The materials from Hermès have been turned into eclectic patchworks of fantastical beasts and humanoid forms. Inspired by hybridisation and hyper culture—where information is available at dazzling speeds because of a digitally connected society—the installations are puzzling and well, fittingly astonishing. Each creature is unique and embody a different form and spirit altogether. They are designed in such a way that invites the viewer to decipher their make. Kim used a range of items that cross cultures and time periods, incorporating pieces such as 16th-century knee high boots, traditional Korean socks as well as balloon sleeves. And of course, the creatures are seen with Hermès’ very own objects ranging from ready-to-wear to its creations for the home.
As these creatures seemingly make their way through a singular destination (wherever that may be), they traverse a confounding backdrop where the sea, land and sky merge, and through their own unique ways of mobility—some are fitted with wheels, skis, and even kayak paddles. They may be stationary but Kim invites everyone to dream up their very own narrative of an imaginary world.
Or at the very least, be in complete awe at the installations and the level of craftsmanship that went into each character.
“Unique, Universal and Unity” is on display at Hermès Liat Towers until 28 November 2023.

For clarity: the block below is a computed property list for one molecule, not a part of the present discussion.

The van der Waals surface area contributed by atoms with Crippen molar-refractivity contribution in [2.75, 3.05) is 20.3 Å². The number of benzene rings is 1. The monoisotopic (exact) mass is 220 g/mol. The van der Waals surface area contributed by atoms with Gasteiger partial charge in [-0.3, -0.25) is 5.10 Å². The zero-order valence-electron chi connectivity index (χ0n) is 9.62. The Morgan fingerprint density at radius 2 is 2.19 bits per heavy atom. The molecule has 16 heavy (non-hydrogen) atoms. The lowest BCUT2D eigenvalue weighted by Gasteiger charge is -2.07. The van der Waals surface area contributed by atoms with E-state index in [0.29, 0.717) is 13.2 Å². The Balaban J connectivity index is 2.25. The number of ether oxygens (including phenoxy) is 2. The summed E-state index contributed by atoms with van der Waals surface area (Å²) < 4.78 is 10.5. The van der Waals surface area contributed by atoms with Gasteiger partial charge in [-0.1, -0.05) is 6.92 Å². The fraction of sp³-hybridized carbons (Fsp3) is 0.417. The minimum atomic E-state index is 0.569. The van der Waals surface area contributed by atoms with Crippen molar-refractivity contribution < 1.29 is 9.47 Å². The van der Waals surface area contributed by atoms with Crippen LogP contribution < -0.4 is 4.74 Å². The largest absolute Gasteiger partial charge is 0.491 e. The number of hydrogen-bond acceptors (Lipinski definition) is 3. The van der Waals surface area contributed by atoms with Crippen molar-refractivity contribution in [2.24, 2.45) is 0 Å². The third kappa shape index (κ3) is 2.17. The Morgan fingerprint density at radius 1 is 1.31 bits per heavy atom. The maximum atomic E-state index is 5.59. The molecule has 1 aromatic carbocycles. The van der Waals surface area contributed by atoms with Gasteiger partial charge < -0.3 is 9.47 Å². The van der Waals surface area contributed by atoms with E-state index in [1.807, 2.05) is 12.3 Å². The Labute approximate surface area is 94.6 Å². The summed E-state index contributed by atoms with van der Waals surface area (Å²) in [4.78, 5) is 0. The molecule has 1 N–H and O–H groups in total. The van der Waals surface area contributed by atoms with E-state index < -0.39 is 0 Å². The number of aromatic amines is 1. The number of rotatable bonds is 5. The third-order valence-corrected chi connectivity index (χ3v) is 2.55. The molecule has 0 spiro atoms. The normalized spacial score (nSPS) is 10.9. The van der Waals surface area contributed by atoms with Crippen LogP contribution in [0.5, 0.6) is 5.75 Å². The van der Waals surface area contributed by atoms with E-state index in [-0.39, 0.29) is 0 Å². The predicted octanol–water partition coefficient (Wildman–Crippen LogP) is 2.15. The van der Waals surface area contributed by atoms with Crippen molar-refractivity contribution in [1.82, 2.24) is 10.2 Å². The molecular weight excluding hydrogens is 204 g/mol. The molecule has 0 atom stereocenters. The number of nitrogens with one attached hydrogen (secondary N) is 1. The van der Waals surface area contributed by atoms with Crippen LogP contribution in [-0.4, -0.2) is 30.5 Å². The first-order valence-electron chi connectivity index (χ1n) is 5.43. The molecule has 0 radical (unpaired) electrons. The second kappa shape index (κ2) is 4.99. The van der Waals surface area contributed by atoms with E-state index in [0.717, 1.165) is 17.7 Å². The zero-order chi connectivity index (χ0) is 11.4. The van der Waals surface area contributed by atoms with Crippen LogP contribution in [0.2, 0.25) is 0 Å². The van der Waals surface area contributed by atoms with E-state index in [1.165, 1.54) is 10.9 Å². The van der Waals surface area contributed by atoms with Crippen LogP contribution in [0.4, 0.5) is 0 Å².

In Strathisla Distillery's hallowed halls, where time seems to hold its breath, whisky matures into its divine form. Royal Salute, once more, joined forces with the luminary of British fashion, Richard Quinn, for a series that looks pretty enough to wear: the Royal Salute 21 Year Old Richard Quinn Edition II.
For its second consecutive year, Royal Salute expanded its Fashion Collection. Together with Quinn, the limited edition bottles are more than just a whisky; they are testaments to the union of fashion design and expert Scotch whisky blending.
In the historic Strathisla Distillery, where the most precious Royal Salute whiskies are vaunted, Royal Salute Master Blender, Sandy Hyslop, and Quinn embarked on a creative odyssey. Through meticulous testing and artistic development, they birthed a blend that resonates with depth, maturity, and the essence of their growing relationship.
The Royal Salute 21 Year Old Richard Quinn Edition II is a fusion of the finest hand-selected Scotch whiskies. This includes gems from Braeval, Strathisla and Caperdonich. Aged for a minimum of 21 years, this yielded rich fruity notes dancing in harmony with hints of spice and gentle smoky traits.
But this edition isn't only about the palate, it's a visual delight too. Encased in Royal Salute’s iconic flagon, it becomes a canvas for Quinn’s artistic brilliance. Adorned with three striking designs, each is a testament to Quinn’s bold style and love for contrasting patterns. The flagon becomes a work of art in itself. One design features rose petals and white polka dots against a dramatic black backdrop. Another showcases a striking white daisy against a forest-green canvas.